Not, of course, that it all needs to be left to luck: If you believe there is no interventionist God, then perhaps you place your hope in men. Men are building an increasingly good track record in all manners of cures. God guided healing, such as we've had for most of human history, produced average life spans under fifty. Evidence based healing, where humans have studied the functions of the body and the origins of disease to ever greater levels of understanding, is populating our world with octogenarians. Suppose I told you that, twenty years from now, you would go into a hospital and be told you have a tumor. Would praying now be the best strategy for dealing with it? Or would donating money to cancer research and building your financial resources to allow for top notch health insurance be a better strategy? Going back to the unemployment example, are you more likely to get a job staying at home and praying for one? Or going out and filling in applications? Placing hope in God seems like a strategy that might limit your hopeful outcomes. Placing hope in your own actions, and in the actions of your fellow humans, seems like it might increase your odds of hopeful outcomes.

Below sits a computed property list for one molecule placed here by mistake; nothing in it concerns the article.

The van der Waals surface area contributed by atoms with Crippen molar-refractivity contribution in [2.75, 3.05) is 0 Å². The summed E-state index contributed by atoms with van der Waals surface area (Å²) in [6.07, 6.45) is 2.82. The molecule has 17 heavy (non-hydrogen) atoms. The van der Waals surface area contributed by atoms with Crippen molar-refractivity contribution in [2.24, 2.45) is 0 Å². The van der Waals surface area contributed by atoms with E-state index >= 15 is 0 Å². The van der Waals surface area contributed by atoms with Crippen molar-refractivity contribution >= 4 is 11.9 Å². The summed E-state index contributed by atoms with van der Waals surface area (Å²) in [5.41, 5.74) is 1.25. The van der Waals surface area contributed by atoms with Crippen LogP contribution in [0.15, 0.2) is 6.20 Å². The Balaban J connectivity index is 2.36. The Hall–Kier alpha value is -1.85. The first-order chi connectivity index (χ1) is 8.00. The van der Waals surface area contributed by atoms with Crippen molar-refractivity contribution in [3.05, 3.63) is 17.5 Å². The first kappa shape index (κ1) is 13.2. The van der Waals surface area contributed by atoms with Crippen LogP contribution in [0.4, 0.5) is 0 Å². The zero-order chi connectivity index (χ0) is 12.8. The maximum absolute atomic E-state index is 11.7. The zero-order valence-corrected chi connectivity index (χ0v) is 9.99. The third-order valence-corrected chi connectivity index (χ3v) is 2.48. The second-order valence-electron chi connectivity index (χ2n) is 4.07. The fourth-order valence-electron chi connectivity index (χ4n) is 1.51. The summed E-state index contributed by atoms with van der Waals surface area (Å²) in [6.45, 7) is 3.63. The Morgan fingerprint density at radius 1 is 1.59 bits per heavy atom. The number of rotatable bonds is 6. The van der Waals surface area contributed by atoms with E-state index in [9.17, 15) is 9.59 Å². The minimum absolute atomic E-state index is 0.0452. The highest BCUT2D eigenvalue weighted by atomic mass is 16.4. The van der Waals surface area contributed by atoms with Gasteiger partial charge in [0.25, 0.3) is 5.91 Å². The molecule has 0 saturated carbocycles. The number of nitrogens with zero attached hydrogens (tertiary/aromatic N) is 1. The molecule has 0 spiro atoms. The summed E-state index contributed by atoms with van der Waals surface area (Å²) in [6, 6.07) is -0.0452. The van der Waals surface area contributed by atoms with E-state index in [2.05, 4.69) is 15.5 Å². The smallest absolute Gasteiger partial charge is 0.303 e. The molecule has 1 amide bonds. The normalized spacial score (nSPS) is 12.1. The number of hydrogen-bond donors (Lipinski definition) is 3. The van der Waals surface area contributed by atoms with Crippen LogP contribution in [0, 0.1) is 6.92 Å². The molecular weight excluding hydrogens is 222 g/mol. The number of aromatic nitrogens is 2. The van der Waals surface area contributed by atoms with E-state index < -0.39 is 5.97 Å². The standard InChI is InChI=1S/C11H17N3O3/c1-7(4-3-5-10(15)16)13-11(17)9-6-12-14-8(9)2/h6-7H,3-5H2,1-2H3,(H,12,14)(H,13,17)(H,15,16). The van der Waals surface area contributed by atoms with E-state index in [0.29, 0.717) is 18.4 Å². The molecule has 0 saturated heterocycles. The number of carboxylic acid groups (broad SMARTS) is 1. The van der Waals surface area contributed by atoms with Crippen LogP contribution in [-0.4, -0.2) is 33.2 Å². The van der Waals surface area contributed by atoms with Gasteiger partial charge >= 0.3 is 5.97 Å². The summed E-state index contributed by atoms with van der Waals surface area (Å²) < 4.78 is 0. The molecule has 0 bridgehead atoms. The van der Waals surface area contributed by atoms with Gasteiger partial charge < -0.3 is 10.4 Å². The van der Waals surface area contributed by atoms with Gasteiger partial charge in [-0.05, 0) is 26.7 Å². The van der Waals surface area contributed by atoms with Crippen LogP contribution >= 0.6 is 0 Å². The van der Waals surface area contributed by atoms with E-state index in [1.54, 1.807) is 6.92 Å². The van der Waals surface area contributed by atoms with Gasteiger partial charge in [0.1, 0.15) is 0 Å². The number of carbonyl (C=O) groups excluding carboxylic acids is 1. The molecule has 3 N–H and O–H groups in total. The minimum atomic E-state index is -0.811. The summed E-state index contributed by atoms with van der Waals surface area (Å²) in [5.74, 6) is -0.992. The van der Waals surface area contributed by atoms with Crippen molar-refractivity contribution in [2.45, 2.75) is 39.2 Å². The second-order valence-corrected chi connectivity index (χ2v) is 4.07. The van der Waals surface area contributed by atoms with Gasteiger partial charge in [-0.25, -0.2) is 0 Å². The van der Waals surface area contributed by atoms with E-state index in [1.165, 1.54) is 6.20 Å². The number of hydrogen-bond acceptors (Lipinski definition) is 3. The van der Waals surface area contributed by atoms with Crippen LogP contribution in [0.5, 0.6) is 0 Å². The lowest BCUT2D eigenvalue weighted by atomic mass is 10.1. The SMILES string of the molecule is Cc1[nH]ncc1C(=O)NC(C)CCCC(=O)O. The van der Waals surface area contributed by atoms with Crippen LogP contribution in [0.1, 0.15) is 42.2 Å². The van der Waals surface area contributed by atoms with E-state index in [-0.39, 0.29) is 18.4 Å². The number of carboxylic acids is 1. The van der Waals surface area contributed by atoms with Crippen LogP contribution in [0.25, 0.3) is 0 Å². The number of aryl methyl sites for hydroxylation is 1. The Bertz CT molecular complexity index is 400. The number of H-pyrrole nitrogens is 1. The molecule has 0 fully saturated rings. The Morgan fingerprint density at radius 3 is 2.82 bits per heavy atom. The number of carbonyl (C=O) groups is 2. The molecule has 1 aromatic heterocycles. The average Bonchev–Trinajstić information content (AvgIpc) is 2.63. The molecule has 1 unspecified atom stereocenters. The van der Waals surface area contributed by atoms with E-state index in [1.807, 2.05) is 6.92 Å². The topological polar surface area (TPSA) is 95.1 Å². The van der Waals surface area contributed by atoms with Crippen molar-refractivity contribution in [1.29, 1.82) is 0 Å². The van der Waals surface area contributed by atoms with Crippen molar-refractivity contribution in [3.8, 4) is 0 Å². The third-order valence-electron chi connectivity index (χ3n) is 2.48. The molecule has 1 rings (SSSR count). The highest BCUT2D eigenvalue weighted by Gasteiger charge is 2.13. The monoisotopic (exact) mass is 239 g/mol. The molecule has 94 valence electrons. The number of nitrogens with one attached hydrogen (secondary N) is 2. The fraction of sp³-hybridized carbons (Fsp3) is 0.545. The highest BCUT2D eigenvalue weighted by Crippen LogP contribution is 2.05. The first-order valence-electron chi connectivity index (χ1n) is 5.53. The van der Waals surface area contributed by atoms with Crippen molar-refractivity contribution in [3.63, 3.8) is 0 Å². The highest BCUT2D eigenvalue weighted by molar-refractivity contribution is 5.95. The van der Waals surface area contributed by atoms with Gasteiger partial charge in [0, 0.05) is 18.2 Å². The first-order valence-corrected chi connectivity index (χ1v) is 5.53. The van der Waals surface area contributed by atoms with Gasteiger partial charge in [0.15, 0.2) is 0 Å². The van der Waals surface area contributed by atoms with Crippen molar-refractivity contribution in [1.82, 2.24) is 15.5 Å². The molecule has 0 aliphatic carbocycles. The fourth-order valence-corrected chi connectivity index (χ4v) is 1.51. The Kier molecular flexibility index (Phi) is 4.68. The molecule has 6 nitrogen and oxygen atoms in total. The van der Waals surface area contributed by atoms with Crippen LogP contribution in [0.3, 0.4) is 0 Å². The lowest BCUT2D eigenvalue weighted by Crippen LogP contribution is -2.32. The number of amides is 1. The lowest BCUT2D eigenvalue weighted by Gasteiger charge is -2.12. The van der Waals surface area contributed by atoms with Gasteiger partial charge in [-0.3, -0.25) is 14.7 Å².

But, of course, there's the point where all hope is lost. The tumor has killed you. Bluntly, I don't think, at that point, hope matters to you in the least. I don't think you are you any more. Still, isn't it useful for the survivors to have hope that they will one day be reunited with you? I suppose. But, as someone devoid of this hope, I can tell you that I don't miss it. For me, the value is in a person's life, not their afterlife. And, if you want a person to survive after they are gone, the human brain is equipped with this wonderful thing called memory. When Laura passed away, I'd find myself wondering what she would think of certain choices I was making in life. When I selected my new house, I wondered if she'd like it. Luckily, her opinions on houses weren't a mystery to me. We'd sat and watched home improvement shows side by side for years. I think she would have approved of my choice of a cosmetically impaired dwelling that was structurally solid. Your loved ones can have an afterlife of sorts as you carry them with you in your memory and still consider them as you make your decisions in life. If you live well, and try to make a difference in the lives of others, then you can have hope that, when you're gone, you at least won't be forgotten.